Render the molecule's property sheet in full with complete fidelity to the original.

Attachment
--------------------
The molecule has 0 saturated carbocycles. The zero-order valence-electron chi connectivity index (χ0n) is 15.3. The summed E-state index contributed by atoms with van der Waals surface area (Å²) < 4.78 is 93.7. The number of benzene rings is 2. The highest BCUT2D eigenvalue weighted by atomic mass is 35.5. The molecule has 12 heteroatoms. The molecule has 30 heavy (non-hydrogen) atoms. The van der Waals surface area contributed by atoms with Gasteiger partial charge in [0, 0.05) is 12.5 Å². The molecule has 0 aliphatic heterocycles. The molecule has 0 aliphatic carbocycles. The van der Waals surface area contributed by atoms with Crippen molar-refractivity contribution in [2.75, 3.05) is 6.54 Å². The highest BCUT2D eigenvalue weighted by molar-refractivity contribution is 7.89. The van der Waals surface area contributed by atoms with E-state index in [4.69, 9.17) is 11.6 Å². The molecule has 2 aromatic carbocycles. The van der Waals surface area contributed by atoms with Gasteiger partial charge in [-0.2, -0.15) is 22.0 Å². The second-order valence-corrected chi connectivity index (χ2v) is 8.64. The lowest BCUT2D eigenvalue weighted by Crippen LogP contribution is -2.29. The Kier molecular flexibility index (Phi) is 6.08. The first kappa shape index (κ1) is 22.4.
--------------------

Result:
The molecule has 0 saturated carbocycles. The zero-order valence-electron chi connectivity index (χ0n) is 15.3. The summed E-state index contributed by atoms with van der Waals surface area (Å²) < 4.78 is 93.7. The number of benzene rings is 2. The highest BCUT2D eigenvalue weighted by atomic mass is 35.5. The molecule has 12 heteroatoms. The molecule has 30 heavy (non-hydrogen) atoms. The van der Waals surface area contributed by atoms with Gasteiger partial charge in [0, 0.05) is 12.5 Å². The molecule has 0 aliphatic heterocycles. The molecule has 0 aliphatic carbocycles. The van der Waals surface area contributed by atoms with Crippen molar-refractivity contribution in [2.75, 3.05) is 6.54 Å². The highest BCUT2D eigenvalue weighted by molar-refractivity contribution is 7.89. The van der Waals surface area contributed by atoms with E-state index in [4.69, 9.17) is 11.6 Å². The molecule has 2 aromatic carbocycles. The van der Waals surface area contributed by atoms with Gasteiger partial charge in [-0.2, -0.15) is 22.0 Å². The second-order valence-corrected chi connectivity index (χ2v) is 8.64. The lowest BCUT2D eigenvalue weighted by Crippen LogP contribution is -2.29. The Kier molecular flexibility index (Phi) is 6.08. The first kappa shape index (κ1) is 22.4.